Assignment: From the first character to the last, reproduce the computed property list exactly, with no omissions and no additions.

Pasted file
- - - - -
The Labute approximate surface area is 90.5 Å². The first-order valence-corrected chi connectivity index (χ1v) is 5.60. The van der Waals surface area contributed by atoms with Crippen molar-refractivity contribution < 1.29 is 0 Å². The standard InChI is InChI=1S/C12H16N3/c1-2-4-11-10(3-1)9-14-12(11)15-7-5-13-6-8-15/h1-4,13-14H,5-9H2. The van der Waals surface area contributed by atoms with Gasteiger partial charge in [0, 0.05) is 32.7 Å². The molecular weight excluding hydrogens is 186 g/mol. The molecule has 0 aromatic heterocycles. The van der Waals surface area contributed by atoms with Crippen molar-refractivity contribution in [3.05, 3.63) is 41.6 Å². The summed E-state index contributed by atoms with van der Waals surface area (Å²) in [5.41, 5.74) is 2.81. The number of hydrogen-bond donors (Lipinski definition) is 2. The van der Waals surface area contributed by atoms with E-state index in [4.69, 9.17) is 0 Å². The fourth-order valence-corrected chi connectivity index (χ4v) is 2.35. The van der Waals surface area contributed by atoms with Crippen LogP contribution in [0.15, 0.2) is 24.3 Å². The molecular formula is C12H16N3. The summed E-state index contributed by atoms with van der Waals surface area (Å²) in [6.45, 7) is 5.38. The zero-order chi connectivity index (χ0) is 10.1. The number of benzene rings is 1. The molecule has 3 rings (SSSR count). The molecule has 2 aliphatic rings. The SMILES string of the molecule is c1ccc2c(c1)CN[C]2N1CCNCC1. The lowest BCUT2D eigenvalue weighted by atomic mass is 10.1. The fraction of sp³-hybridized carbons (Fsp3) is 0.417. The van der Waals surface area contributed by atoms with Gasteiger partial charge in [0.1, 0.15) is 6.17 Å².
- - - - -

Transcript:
The Labute approximate surface area is 90.5 Å². The first-order valence-corrected chi connectivity index (χ1v) is 5.60. The van der Waals surface area contributed by atoms with Crippen molar-refractivity contribution < 1.29 is 0 Å². The standard InChI is InChI=1S/C12H16N3/c1-2-4-11-10(3-1)9-14-12(11)15-7-5-13-6-8-15/h1-4,13-14H,5-9H2. The van der Waals surface area contributed by atoms with Gasteiger partial charge in [0, 0.05) is 32.7 Å². The molecular weight excluding hydrogens is 186 g/mol. The molecule has 0 aromatic heterocycles. The van der Waals surface area contributed by atoms with Crippen molar-refractivity contribution in [3.05, 3.63) is 41.6 Å². The summed E-state index contributed by atoms with van der Waals surface area (Å²) in [5.41, 5.74) is 2.81. The number of hydrogen-bond donors (Lipinski definition) is 2. The van der Waals surface area contributed by atoms with E-state index in [4.69, 9.17) is 0 Å². The fourth-order valence-corrected chi connectivity index (χ4v) is 2.35. The van der Waals surface area contributed by atoms with Crippen LogP contribution in [0.15, 0.2) is 24.3 Å². The molecular formula is C12H16N3. The summed E-state index contributed by atoms with van der Waals surface area (Å²) in [6.45, 7) is 5.38. The zero-order chi connectivity index (χ0) is 10.1. The number of benzene rings is 1. The molecule has 3 rings (SSSR count). The molecule has 2 aliphatic rings. The SMILES string of the molecule is c1ccc2c(c1)CN[C]2N1CCNCC1. The lowest BCUT2D eigenvalue weighted by atomic mass is 10.1. The fraction of sp³-hybridized carbons (Fsp3) is 0.417. The van der Waals surface area contributed by atoms with Gasteiger partial charge in [0.1, 0.15) is 6.17 Å².